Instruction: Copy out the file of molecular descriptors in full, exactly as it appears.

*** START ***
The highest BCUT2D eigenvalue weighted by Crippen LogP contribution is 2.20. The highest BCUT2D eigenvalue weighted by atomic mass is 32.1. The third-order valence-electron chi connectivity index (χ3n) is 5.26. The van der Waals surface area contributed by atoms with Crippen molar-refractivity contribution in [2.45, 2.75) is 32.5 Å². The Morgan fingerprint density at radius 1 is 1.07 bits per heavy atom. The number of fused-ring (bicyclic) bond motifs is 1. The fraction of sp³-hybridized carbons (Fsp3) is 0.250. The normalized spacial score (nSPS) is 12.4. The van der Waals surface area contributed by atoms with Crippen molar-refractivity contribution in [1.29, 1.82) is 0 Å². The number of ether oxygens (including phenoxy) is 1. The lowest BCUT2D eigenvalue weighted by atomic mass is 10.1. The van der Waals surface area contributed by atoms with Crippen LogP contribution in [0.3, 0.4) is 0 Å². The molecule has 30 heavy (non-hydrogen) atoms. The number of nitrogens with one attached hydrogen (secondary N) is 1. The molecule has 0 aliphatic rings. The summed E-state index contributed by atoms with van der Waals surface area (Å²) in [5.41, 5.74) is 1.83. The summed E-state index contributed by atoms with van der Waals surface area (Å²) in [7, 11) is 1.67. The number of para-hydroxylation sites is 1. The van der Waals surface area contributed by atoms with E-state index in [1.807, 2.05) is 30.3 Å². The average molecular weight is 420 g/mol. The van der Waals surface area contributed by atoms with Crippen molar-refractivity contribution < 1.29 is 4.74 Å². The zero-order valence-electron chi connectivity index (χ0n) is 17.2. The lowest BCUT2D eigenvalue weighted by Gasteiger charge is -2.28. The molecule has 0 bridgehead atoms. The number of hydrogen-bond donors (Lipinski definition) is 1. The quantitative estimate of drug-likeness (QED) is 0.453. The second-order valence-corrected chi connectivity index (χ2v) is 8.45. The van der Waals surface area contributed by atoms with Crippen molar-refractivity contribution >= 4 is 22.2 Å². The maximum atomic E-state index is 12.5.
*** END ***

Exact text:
The highest BCUT2D eigenvalue weighted by Crippen LogP contribution is 2.20. The highest BCUT2D eigenvalue weighted by atomic mass is 32.1. The third-order valence-electron chi connectivity index (χ3n) is 5.26. The van der Waals surface area contributed by atoms with Crippen molar-refractivity contribution in [2.45, 2.75) is 32.5 Å². The Morgan fingerprint density at radius 1 is 1.07 bits per heavy atom. The number of fused-ring (bicyclic) bond motifs is 1. The fraction of sp³-hybridized carbons (Fsp3) is 0.250. The normalized spacial score (nSPS) is 12.4. The van der Waals surface area contributed by atoms with Crippen molar-refractivity contribution in [1.29, 1.82) is 0 Å². The number of ether oxygens (including phenoxy) is 1. The lowest BCUT2D eigenvalue weighted by atomic mass is 10.1. The van der Waals surface area contributed by atoms with Crippen LogP contribution in [0.3, 0.4) is 0 Å². The molecule has 30 heavy (non-hydrogen) atoms. The number of nitrogens with one attached hydrogen (secondary N) is 1. The molecule has 0 aliphatic rings. The summed E-state index contributed by atoms with van der Waals surface area (Å²) in [5.41, 5.74) is 1.83. The summed E-state index contributed by atoms with van der Waals surface area (Å²) in [7, 11) is 1.67. The number of para-hydroxylation sites is 1. The van der Waals surface area contributed by atoms with E-state index in [1.807, 2.05) is 30.3 Å². The average molecular weight is 420 g/mol. The van der Waals surface area contributed by atoms with Crippen molar-refractivity contribution < 1.29 is 4.74 Å². The zero-order valence-electron chi connectivity index (χ0n) is 17.2. The lowest BCUT2D eigenvalue weighted by Gasteiger charge is -2.28. The molecule has 0 bridgehead atoms. The number of hydrogen-bond donors (Lipinski definition) is 1. The quantitative estimate of drug-likeness (QED) is 0.453. The second-order valence-corrected chi connectivity index (χ2v) is 8.45. The van der Waals surface area contributed by atoms with Crippen molar-refractivity contribution >= 4 is 22.2 Å². The maximum atomic E-state index is 12.5.